National Youth Orchestra & Choir of Wales – Bernstein’s Chichester Psalms
St David’s Hall – Sunday 5th August 2018
The summer holidays are not the same without the annual concert from our National Youth Orchestra of Wales.
Starting with an unscheduled performance of Richard Strauss’ Serenade for 13 Wind Instruments, was just the thing we needed to cool down in this awful heat we’ve been having. An intimate piece with some highly satisfying moments for the players, in almost pastoral evocations of grandeur. The few musicians on stage filled the hall with a delightful sense of harmony, resulting in an unexpected treat for listeners.
2018 sees the 100th birthday of the great American composers Leonard Bernstein. Here was the perfect partnership with the National Youth Choir of Wales, for his Chichester Psalms. This bolstering piece has an electric feel and at times is a great showpiece for both the orchestra and the choir. Sung in Hebrew, here lies a brilliantly Jewish composition (Bernstein had Jewish heritage) that is as creative as it is moving. The section for male soprano (sometime boy soprano) and the choir is a tear-inducing encounter, which is balm for the soul in a restless age of non-stop mania. The percussion also stands out here with Bernstein famously exuberant generosity to these players. A sure-fire hit and great to hear some Bernstein this year!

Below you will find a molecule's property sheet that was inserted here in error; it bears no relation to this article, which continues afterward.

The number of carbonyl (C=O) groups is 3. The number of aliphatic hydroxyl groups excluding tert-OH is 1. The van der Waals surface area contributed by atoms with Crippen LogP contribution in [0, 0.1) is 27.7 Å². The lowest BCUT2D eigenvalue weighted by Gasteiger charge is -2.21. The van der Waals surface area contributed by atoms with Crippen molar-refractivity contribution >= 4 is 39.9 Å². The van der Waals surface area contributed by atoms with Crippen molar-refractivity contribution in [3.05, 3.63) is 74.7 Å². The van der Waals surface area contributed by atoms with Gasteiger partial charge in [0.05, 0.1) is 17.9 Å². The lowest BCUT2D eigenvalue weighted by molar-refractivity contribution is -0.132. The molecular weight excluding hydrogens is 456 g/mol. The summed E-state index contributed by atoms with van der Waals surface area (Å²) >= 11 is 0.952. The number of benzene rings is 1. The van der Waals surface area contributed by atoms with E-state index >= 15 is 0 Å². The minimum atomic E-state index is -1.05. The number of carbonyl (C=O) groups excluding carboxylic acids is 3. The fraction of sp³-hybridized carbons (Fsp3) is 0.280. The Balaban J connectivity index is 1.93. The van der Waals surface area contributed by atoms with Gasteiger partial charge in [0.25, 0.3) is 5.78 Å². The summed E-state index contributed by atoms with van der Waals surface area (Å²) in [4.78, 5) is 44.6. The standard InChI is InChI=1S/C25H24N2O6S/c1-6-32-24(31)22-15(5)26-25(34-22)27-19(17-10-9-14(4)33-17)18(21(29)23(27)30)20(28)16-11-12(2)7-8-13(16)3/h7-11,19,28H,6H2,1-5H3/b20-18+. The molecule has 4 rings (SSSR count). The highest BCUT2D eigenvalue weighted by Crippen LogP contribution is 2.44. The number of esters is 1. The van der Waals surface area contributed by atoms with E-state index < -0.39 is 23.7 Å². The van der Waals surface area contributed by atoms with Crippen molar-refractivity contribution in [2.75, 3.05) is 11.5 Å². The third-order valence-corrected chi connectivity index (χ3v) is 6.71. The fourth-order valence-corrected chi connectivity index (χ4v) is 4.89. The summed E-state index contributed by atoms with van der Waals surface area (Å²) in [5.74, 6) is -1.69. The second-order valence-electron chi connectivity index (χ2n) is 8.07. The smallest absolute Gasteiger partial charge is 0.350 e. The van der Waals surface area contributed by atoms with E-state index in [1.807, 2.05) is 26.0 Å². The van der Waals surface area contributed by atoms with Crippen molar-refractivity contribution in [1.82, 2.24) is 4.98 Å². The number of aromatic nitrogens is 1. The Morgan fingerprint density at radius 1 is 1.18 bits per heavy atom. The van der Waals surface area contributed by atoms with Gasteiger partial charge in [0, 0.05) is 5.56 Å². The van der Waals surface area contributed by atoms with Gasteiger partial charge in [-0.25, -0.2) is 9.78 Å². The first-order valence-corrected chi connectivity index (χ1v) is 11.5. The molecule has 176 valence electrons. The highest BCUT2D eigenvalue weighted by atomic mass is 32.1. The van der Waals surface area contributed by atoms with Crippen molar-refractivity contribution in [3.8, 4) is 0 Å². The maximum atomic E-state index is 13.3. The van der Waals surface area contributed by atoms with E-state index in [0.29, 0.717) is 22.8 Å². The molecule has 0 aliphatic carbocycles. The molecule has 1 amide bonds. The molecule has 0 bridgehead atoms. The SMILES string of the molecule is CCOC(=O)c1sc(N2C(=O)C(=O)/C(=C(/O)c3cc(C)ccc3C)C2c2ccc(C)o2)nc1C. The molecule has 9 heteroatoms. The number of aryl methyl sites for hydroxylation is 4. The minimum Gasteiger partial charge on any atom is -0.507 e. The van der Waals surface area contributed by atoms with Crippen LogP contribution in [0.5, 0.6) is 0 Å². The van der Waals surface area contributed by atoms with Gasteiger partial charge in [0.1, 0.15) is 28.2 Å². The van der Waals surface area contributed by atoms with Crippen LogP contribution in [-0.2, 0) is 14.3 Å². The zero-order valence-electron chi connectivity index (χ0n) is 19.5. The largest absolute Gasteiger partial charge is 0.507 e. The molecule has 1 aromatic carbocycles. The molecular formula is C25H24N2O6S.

My warmest regards to the orchestra for playing Mahler’s 5th Symphony in this heat. The 70 minutes epic is intense enough without an unbearable sun testing us all. The monumental journey of this piece was played with gusto and a real sense of urgency to it. The waltz delighted us, the brass-blasted out very being and the Adagietto was played with stunning conviction. This famous moment for just the strings and harps is a tender demonstration of mood making, brought to life with a piercing vitality. More tears right here. The juxtaposition of joy and depression permeates all of Mahler’s work, though the ending is a rousing way to wrap up, the musician on bass drum not afraid to lose himself in that moment as well.
Standing ovations all round. Conductor Carlo Rizzi, who had been superb throughout the concert may have been a little salty to those who had phones go off during the movements and people leaving the hall not so quietly, for even more moments of tension. His concluding speech was a relatable talk on the plight of young people today and just how important institutions like these were vital to society. There is work to be done today in musical education and there are many conversations around the topic.
We thank Maestro Rizzi for bringing this up as a stark reminder of the future we might all be plunged into.
Weeping Tudor Productions present Bernstein Bash! At St Edward’s Church, Cardiff on Saturday 1st December 2018. Join us for songs from West Side Story, Candide and other shows. Expect recital songs and also stimulating piano piece. Join us for the rumble! Book here.
Photo Credit: pugh.co.uk